human failings and our tendency to yield to unworthy desires. we are  
often diverted from the right course that religion worked out for us.
   Judaism has, therefore, developed a unique institution known as the  
?Ten Days of Repentance? whose object is to help us return to that  
path of right living and to bring ourselves in harmony with what God  
wants us to do and be. These days, known as the High Holy Days, begin  
with Rosh Hashanah, the Jewish New Year, and reach a climax on Yom  
Kippur, the day of Atonement. These are the holiest days in the Jewish  
calendar..."

   Notice that the main purpose is not proper belief or doctrine but   
?righteous conduct and moral living..? There is a potential for a kind  
of Universal religious possibility here that I think we could all  
learn from, because it gives us an opportunity to examine our own  
behavior as well. Indeed, sometimes the problem with us religious  
liberals is that we seem to have no concept of sin any more yet still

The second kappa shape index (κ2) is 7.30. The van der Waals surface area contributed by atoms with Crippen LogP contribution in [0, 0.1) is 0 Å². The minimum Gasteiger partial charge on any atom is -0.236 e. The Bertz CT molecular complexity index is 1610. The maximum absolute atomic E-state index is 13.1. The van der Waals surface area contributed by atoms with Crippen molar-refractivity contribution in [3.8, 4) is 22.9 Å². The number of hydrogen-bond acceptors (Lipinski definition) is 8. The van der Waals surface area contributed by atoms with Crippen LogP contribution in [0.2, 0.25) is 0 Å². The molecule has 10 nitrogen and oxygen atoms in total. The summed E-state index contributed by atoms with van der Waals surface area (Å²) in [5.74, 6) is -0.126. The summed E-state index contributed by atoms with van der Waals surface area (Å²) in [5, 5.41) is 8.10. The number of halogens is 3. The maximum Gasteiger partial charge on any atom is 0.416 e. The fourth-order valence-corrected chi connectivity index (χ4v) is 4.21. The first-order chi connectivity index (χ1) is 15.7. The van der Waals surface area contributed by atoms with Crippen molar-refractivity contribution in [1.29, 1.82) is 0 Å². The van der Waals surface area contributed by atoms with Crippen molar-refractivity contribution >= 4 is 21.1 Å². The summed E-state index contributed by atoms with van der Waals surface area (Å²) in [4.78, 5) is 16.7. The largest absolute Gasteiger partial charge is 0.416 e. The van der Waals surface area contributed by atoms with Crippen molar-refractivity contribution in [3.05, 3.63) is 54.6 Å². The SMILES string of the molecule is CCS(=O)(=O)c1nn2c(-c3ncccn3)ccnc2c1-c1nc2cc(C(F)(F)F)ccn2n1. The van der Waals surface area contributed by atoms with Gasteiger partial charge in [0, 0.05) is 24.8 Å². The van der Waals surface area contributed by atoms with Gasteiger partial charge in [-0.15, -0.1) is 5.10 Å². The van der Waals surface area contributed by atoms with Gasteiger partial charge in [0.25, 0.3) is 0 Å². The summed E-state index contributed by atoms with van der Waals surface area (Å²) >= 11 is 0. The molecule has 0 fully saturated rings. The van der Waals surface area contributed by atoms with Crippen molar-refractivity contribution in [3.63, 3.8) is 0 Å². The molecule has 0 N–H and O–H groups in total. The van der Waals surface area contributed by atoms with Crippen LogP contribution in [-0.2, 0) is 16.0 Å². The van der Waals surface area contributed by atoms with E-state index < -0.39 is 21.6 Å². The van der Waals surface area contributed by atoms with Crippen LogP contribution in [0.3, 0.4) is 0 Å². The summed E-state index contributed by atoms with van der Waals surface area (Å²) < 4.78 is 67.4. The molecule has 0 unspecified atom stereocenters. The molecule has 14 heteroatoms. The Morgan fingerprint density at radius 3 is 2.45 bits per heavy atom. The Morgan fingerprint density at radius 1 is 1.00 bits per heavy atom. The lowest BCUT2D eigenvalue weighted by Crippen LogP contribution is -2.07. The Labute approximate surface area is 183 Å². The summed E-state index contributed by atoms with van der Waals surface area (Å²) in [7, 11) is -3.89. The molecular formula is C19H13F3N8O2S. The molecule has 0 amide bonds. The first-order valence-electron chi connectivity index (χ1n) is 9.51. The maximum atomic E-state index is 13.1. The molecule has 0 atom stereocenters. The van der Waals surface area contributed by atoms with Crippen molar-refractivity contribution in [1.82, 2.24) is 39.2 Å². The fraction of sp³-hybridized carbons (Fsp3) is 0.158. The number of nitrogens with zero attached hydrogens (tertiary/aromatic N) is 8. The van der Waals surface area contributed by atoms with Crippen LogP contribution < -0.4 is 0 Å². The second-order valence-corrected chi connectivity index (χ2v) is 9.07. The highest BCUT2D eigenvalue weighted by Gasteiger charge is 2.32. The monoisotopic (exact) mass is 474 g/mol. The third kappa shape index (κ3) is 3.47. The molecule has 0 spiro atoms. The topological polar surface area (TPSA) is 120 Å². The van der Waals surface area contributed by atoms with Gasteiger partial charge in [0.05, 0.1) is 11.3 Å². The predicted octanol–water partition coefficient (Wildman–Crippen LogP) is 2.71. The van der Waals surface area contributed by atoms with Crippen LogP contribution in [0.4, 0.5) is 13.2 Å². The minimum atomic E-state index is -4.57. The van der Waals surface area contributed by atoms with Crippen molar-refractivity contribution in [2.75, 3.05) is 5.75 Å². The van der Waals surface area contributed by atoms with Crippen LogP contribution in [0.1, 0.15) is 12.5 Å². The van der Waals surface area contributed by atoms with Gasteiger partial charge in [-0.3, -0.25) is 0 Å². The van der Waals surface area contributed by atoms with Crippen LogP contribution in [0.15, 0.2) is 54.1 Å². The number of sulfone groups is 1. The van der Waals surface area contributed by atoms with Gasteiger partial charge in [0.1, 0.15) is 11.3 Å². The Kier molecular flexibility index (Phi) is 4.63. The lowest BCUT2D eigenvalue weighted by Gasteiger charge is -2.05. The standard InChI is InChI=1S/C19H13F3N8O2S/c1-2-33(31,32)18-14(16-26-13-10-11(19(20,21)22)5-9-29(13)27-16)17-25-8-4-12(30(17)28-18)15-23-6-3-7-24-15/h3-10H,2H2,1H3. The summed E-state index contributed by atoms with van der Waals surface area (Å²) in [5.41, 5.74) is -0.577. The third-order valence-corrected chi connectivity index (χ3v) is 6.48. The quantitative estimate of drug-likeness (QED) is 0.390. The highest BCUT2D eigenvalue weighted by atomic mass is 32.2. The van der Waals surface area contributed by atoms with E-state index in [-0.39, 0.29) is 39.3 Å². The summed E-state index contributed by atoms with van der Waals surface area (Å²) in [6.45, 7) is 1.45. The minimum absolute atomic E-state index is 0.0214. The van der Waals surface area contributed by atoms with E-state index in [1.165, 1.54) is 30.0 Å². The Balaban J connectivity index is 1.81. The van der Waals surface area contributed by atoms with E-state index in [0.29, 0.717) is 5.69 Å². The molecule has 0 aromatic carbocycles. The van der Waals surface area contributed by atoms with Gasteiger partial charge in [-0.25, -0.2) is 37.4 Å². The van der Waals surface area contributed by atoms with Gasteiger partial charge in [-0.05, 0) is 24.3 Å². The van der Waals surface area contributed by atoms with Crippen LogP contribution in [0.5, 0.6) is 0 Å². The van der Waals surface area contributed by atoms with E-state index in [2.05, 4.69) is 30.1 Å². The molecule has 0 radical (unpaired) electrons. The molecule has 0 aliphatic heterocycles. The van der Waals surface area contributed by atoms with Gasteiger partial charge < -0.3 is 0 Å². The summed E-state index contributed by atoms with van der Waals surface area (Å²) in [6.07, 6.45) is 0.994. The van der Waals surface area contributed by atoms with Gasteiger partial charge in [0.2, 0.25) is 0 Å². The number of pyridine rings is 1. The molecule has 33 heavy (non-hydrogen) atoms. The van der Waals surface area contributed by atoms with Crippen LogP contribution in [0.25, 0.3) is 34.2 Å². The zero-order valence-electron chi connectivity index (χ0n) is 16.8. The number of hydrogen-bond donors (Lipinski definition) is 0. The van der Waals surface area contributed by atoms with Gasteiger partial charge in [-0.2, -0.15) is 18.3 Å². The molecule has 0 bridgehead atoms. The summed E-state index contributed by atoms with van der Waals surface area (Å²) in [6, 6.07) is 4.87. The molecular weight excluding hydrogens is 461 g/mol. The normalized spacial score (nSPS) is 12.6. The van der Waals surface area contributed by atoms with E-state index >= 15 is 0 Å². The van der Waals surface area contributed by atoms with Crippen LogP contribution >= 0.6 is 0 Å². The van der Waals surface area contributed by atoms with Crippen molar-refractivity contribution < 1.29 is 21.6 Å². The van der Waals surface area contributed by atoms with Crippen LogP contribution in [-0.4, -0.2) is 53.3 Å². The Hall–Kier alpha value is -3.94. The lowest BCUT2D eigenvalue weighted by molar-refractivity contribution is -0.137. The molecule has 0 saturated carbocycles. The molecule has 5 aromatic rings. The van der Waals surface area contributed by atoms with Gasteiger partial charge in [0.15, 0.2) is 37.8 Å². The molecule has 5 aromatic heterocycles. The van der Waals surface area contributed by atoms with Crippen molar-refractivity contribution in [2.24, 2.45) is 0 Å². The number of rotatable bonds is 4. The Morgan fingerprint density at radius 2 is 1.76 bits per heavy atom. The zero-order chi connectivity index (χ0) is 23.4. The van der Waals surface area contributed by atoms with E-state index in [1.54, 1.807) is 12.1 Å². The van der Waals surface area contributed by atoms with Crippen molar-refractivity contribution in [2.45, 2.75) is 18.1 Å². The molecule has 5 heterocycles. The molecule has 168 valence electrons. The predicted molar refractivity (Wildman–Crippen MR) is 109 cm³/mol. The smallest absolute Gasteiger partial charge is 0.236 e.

find ourselves feeling plenty guilty because we know we haven?t always  
behaved the way we should have. let?s say, in word or deed towards -  
you name  it- our partner, our friends, our neighbors, our world,  
maybe even ourselves.

   Rosh Hash Hashanah is the Birthday of the world in Jewish though, the  
new Year, the beginning of the 10 days of Awe the 10 days of  
repentance until the day of Judgment Yom Kippur. On Rosh Hashanah, it  
is believed, God opens the book of life upon which our names and deeds  
are inscribed and we have 10 days to repent to ask and get forgiveness  
to get those sins taken off the book, so to speak before the it is  
closed on the Judgment day. And there are 2 kinds of sin- one kind is  
between us humans and can only be forgiven by each other, not God, so  
we must go to our sisters and brothers in those 10 days and seek  
forgiveness. There is strong emphasis on family relationships and how  
we have treated our family over the past year- this of course, made  
more difficult these days in times when we are so far flung  in  
distance if not in relationship, but how valuable if we all had a  
yearly time when we religiously examined our family relationships!